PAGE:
Not everyone was happy about stepping higher up the tree – a tale is told about a young French lad who pleaded to be allowed to progress to Netzach, but when granted his wish burst into tears and asked to be taken back to Hod.
Keeping a sense of humour was important, and there were all sorts of sayings bandied about, such as ‘Funny how it works!’ ‘You’re quite bright, you work it out!’ and ‘From the sublime to the gorblimey.’But although entertaining incidents are recounted with a chuckle, looking after the welfare of the group was also a priority, and in general, people weren’t pushed further than they wanted to go.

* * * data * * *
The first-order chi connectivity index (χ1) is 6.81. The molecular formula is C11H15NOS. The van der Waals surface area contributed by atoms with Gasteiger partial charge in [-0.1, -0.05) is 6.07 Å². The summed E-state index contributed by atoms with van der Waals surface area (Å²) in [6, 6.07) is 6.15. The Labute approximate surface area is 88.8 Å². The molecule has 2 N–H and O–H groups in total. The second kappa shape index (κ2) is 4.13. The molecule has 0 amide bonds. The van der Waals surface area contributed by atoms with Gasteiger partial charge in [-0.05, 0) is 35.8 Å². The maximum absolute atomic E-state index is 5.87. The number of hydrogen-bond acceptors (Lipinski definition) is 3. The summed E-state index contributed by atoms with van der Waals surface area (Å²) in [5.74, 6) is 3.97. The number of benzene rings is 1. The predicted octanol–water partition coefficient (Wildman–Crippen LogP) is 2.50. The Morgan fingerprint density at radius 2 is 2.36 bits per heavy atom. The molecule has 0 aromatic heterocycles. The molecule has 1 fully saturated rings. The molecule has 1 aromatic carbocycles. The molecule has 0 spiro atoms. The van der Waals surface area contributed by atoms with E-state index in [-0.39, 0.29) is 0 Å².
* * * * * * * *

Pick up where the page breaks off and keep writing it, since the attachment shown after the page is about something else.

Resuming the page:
There were two other main sources of study for group members. Getting a reader’s ticket to the British Museum Library was a must for some, including Glyn Davies and Alan Bain. The iconic, circular reading room in the British Museum (now replaced by the separate British Library) was a magical place in its own right. You had to apply with a reference from a serious scholar – being a registered student or just an interested member of the public wasn’t enough. Alan Bain managed to get his reference from Geoffrey Watkins, son of the founder of Watkins Bookshop. (a very good history of Watkins, which played such a part in the education of many Kabbalists, is given here). In Alan’s memoir, (see here) there is an excellent account of what it was like to penetrate the holy of holies, and to summon up books from the hidden depths of the library. As Alan affirms, this was a place to find real classics of esoteric literature, including works by past masters such as John Dee and Robert Fludd. However, the aim was not so much to lose yourself in old magical tomes but to ‘get yourself an education’, not perhaps in the conventional sense, but to develop a sense of how the river of knowledge had flowed down through the centuries. The training helped people to look beneath the trappings to the message or understanding conveyed in earlier writings.